Issued by the Catholic Center for Studies and Media - Jordan. Editor-in-chief Fr. Rif'at Bader - موقع أبونا abouna.org
The government has forbidden Ways of the Cross and Holy Week processions, but the faithful are united around the Eucharist during this Lenten season.
“This period of persecution is a time of penitence; in Nicaragua we are living in terror, fear, and anguish. Psychologists here say the whole population is suffering from the same”, says Maria, a Nicaraguan lay woman, whose name has been changed for fear of reprisals. She was speaking to Aid to the Church in Need (ACN).
As the government intensifies its efforts to silence the Church in Nicaragua, “demonstrations of popular piety such as the Way of Cross or processions have been forbidden and can no longer go from parishes out into the streets, as has always happened before. Priests are being persecuted, people show up for Mass and record their sermons; nobody can publicly ask for the release of Bishop Rolando Álvarez,” said Maria. “I am a member of a weekly prayer group and recently we have noticed that we are being watched by a member of a paramilitary group who is clearly armed with a pistol underneath his shirt.”
Nicaragua has a very strong culture of popular religion. Public processions through urban neighbourhoods and in the countryside have been a way of the faithful strengthening and living out their faith ever since Christianity first reached this Central American nation; yet for the first time in the country’s history, the government has limited these demonstrations of faith in a way that did not even happen during the worst times of the dictatorship in the 1980s.
According to other local sources contacted by ACN, which for safety reasons will also remain anonymous, police officers have been knocking on parish doors to personally inform people about the prohibition, which is yet another measure by the government aimed at disheartening the faithful.
The response of the Nicaraguan faithful during this ‘Way of the Cross’ the country is currently experiencing has been to find personal forms of uniting themselves to the cross. “Nonetheless, we continue to search for ways of mortification, the sacrament of confession, praying the Way of the Cross in our homes, in the parishes, going to Mass on Sunday. We also gather for prayer over Zoom and WhatsApp, or watch sermons on YouTube or Facebook; as a people, we continue to have faith in our God,” said Maria.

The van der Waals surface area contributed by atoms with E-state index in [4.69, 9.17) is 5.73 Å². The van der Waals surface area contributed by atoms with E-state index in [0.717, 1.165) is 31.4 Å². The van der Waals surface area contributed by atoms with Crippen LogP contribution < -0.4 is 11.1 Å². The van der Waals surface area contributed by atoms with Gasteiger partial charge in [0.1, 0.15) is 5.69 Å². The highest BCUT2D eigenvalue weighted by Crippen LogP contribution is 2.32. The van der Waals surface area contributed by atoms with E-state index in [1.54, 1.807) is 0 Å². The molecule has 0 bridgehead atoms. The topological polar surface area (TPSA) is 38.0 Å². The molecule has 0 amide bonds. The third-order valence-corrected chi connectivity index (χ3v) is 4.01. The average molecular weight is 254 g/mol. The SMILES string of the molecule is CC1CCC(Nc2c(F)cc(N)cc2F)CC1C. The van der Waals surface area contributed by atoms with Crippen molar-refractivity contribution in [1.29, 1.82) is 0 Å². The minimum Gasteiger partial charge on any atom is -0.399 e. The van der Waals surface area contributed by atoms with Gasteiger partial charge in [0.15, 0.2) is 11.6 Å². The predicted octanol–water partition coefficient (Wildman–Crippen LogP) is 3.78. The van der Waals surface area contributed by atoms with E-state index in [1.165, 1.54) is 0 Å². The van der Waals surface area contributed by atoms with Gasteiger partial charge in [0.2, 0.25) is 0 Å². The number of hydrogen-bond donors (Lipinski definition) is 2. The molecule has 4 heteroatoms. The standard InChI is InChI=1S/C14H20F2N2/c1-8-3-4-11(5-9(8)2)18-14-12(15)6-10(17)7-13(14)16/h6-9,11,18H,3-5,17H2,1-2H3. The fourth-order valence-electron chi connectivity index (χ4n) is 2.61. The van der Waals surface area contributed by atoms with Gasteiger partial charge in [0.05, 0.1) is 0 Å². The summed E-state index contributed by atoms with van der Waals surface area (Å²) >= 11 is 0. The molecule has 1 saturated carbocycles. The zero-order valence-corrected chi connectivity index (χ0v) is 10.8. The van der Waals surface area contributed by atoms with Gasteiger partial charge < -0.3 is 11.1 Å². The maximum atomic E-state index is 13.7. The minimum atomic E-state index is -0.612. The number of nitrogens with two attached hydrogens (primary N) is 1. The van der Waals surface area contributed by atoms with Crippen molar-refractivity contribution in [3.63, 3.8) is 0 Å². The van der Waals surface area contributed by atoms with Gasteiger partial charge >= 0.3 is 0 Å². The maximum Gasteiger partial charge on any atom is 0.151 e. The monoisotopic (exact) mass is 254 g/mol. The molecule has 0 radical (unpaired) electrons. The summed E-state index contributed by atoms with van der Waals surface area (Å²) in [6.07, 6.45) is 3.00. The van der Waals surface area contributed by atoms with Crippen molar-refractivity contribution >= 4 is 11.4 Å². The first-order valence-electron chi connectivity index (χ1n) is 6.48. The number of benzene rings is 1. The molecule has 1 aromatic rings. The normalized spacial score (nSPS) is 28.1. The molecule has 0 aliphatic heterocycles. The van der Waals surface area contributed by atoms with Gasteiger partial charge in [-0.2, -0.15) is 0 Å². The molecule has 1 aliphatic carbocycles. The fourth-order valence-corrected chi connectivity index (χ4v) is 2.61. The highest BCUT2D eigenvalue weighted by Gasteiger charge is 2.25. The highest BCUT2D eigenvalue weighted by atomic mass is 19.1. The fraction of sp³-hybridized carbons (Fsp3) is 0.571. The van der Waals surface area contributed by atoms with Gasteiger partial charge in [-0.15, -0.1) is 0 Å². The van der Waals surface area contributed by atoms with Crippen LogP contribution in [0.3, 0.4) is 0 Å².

Fearing accusations of civil disobedience, many priests have limited the scope of their activities and their sermons. The bishops have been publicly accused by the president, Daniel Ortega, of promoting death in Nicaragua, been called sons of the devil and, in recent days, on national radio. He labelled Bishop Rolando Álvarez, who was sentenced to 26 years in prison for refusing to abandon the country, “arrogant” and an “idiot.”
The situation in the dioceses of Matagalpa and Estelí, both of which were under the care of Bishop Álvarez and are being closely watched, is very difficult; but all over the country Catholics live in fear that their priests and bishops might be arrested and deported, according to reports gathered by ACN.
Besides the diocesan clergy, members of religious orders are also suffering from the consequences of the government’s policy to silence the Church. After the Missionaries of Charity, founded by Mother Teresa of Calcutta, were expelled from the country, other female religious orders such as the Trappists or a group of religious sisters from Puerto Rico have decided to leave Nicaragua, due to the pressure from the state.
According to ACN sources, in many cases, the government has been blocking religious orders from accepting donations to carry out their charitable work and care for the most needy, as well as denying residence permits or revoking the Nicaraguan citizenship of missionaries who had already obtained it.
Nicaraguan Catholics are experiencing the situation with sadness, pain, and a feeling of impotence. Yet, despite all the difficulties, churches, and particularly chapels with perpetual adoration, continue to be visited by the faithful. “Despite all the harassment in our parishes, our devotion remains very strong. Nicaraguans have three great loves: Jesus in the Eucharist, Our Lady of the Immaculate Conception, and our shepherds (the Holy Father, the bishops, and the priests). Our prayers are with them.” Maria told ACN.
“We are not paralyzed by terror. We are confident that the cries of the people will be heard by God. As long as we can get on our knees and raise our hands in prayer to God, to whom all things are possible, we shall not be paralyzed by fear,” said this young Nicaraguan Catholic.